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Trust is the Foundation of Leadership, Teamwork, Sales
March 2010

A reader asked an interesting question about my last column on the pillars of success:  Leadership, Teamwork, and Sales.  His question was whether Trust should be a pillar of success.

I’m passionate about trust, its importance, and how trust must permeate everything we as leaders do.

In my last column, I said that the common denominator in Leadership, Teamwork, and Sales is people.  Whenever we’re dealing with people, we’re dealing with relationships.  And Trust is the foundation of ANY relationship.

Leadership is a relationship between you and the people you’re trying to lead.  If people are going to follow you as a leader, they’re going to do a better job if they trust you as their leader. 

For them to do their best work, they must believe that you’ll do right by them, you’ll treat them fairly, you’ll defend them.
That requires trust.

Teamwork is a relationship among the team members as a whole, and between individual team members.  So trust is essential.
Most of my work with management teams involves teaching team members how to build trust, and how to tear down the barriers that have risen due to lack of trust.

Sales is a relationship between you and the person you’re trying to persuade to buy your product or service.  In internal sales, it’s a relationship with the person you’re trying to persuade to adopt your idea or strategy.  (Especially when that person is your boss.)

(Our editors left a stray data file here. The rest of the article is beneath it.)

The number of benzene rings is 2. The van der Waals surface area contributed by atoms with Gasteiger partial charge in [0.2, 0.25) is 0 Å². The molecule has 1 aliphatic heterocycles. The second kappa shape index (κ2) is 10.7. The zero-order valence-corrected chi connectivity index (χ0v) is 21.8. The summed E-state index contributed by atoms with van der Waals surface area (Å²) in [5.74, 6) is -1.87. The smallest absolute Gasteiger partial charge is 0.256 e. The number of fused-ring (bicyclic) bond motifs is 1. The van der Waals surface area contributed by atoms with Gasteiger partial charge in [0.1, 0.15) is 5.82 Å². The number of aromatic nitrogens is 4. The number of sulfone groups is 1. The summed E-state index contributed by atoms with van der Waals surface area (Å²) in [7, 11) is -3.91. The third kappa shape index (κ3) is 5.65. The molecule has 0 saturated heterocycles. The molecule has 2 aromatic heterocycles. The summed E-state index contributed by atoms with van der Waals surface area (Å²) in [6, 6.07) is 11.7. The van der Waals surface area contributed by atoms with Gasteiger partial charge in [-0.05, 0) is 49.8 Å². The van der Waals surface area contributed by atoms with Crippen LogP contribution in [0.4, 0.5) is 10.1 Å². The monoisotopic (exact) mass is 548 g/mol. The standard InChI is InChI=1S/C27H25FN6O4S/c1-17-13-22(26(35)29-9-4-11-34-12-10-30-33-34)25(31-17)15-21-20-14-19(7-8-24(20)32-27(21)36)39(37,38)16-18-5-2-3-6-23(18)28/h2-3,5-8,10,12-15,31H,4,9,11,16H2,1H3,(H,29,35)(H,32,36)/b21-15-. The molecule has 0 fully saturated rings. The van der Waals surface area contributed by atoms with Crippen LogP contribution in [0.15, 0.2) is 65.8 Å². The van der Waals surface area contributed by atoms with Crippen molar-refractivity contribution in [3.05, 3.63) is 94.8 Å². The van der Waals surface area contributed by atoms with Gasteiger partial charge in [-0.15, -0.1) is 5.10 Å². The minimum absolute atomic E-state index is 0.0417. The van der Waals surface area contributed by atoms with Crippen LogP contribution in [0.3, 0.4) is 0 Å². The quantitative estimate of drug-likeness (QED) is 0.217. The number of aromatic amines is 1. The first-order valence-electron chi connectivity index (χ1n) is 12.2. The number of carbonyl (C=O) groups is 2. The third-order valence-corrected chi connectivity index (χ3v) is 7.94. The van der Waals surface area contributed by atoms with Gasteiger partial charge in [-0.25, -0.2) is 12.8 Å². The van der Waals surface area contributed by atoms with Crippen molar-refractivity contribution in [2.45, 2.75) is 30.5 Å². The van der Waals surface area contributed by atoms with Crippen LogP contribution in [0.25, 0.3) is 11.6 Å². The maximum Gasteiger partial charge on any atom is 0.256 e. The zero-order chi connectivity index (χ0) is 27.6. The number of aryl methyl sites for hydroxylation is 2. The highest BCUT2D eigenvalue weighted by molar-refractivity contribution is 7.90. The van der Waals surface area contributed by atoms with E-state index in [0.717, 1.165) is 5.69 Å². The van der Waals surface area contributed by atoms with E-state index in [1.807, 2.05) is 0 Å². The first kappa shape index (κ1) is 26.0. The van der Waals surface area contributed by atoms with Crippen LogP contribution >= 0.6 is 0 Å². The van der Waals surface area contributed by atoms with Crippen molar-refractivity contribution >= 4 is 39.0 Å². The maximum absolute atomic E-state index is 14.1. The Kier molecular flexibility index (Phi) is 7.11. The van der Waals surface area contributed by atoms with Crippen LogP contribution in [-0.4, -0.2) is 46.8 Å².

When I’m teaching sales, I emphasize that we buy from two types of people:  People we like, and people who are like us.  It’s intuitive that we like people who are trustworthy, and that if we’re trustworthy ourselves, we’ll expect trustworthiness in people who sell to us.

This is why, in sales, I emphasize the importance of establishing and maintaining the relationship.  And, that relationship is built on trust.

Trust isn’t one of the pillars of success because trust is the foundation on which the three pillars stand.  You can’t have good leadership, teamwork, or sales if those relationships don’t have a solid foundation of trust.

Put another way, without that foundation of trust, your leadership, teamwork, and sales skills won’t be nearly as effective as they should be.

Building trust is a skill you must continually develop if you want to maintain productive, worthwhile relationships.

What are you doing to build trust in your relationships?  How are you showing others that trust is the foundation of your leadership, teamwork, and sales?

Until next edition, keep leading the way!

Copyright (C) 2010 by Terry Wall


alumni@drexel.edu